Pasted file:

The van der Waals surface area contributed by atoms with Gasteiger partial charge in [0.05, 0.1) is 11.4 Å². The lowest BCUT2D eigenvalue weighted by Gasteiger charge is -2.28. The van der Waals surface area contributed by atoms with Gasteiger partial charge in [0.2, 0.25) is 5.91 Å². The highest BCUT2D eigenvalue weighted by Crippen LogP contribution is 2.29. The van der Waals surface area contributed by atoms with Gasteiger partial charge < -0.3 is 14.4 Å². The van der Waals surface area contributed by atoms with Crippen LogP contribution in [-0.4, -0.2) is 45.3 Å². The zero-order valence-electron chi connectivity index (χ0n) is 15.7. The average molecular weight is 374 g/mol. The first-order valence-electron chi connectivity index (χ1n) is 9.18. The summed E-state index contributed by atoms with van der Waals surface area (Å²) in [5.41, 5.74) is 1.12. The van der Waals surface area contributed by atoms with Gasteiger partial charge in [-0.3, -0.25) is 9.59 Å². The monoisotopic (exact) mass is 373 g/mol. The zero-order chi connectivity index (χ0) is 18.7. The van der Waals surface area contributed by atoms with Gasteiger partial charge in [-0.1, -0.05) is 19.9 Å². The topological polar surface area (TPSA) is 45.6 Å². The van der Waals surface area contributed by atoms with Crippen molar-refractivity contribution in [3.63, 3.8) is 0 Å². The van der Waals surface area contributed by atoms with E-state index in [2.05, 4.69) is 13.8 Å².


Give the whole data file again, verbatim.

The van der Waals surface area contributed by atoms with Gasteiger partial charge in [0.05, 0.1) is 11.4 Å². The lowest BCUT2D eigenvalue weighted by Gasteiger charge is -2.28. The van der Waals surface area contributed by atoms with Gasteiger partial charge in [0.2, 0.25) is 5.91 Å². The highest BCUT2D eigenvalue weighted by Crippen LogP contribution is 2.29. The van der Waals surface area contributed by atoms with Gasteiger partial charge < -0.3 is 14.4 Å². The van der Waals surface area contributed by atoms with Crippen LogP contribution in [-0.4, -0.2) is 45.3 Å². The zero-order valence-electron chi connectivity index (χ0n) is 15.7. The average molecular weight is 374 g/mol. The first-order valence-electron chi connectivity index (χ1n) is 9.18. The summed E-state index contributed by atoms with van der Waals surface area (Å²) in [5.41, 5.74) is 1.12. The van der Waals surface area contributed by atoms with Gasteiger partial charge in [-0.3, -0.25) is 9.59 Å². The monoisotopic (exact) mass is 373 g/mol. The zero-order chi connectivity index (χ0) is 18.7. The van der Waals surface area contributed by atoms with Gasteiger partial charge in [-0.1, -0.05) is 19.9 Å². The topological polar surface area (TPSA) is 45.6 Å². The van der Waals surface area contributed by atoms with Crippen molar-refractivity contribution in [3.63, 3.8) is 0 Å². The van der Waals surface area contributed by atoms with E-state index in [2.05, 4.69) is 13.8 Å².